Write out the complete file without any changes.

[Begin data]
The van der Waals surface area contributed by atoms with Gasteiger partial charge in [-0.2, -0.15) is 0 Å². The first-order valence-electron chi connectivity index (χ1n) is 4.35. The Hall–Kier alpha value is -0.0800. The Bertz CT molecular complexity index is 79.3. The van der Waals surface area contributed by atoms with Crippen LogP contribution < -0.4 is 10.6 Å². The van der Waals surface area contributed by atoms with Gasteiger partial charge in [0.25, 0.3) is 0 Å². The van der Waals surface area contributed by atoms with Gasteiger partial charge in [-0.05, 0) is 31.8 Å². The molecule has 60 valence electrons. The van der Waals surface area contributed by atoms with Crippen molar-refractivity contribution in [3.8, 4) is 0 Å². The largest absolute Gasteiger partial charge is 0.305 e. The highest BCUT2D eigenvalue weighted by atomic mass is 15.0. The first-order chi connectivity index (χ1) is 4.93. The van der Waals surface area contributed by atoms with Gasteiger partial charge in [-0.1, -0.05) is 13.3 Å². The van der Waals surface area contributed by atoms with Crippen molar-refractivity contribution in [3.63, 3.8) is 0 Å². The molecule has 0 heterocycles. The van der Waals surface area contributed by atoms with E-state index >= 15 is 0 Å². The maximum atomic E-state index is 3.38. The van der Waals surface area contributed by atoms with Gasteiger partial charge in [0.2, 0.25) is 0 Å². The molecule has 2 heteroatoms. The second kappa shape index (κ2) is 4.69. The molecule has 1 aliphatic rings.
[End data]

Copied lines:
The van der Waals surface area contributed by atoms with Gasteiger partial charge in [-0.2, -0.15) is 0 Å². The first-order valence-electron chi connectivity index (χ1n) is 4.35. The Hall–Kier alpha value is -0.0800. The Bertz CT molecular complexity index is 79.3. The van der Waals surface area contributed by atoms with Crippen LogP contribution < -0.4 is 10.6 Å². The van der Waals surface area contributed by atoms with Gasteiger partial charge in [0.25, 0.3) is 0 Å². The van der Waals surface area contributed by atoms with Gasteiger partial charge in [-0.05, 0) is 31.8 Å². The molecule has 60 valence electrons. The van der Waals surface area contributed by atoms with Crippen molar-refractivity contribution in [3.8, 4) is 0 Å². The largest absolute Gasteiger partial charge is 0.305 e. The highest BCUT2D eigenvalue weighted by atomic mass is 15.0. The first-order chi connectivity index (χ1) is 4.93. The van der Waals surface area contributed by atoms with Gasteiger partial charge in [-0.1, -0.05) is 13.3 Å². The van der Waals surface area contributed by atoms with Crippen molar-refractivity contribution in [3.63, 3.8) is 0 Å². The molecule has 0 heterocycles. The van der Waals surface area contributed by atoms with E-state index >= 15 is 0 Å². The maximum atomic E-state index is 3.38. The van der Waals surface area contributed by atoms with Gasteiger partial charge in [0.2, 0.25) is 0 Å². The molecule has 2 heteroatoms. The second kappa shape index (κ2) is 4.69. The molecule has 1 aliphatic rings.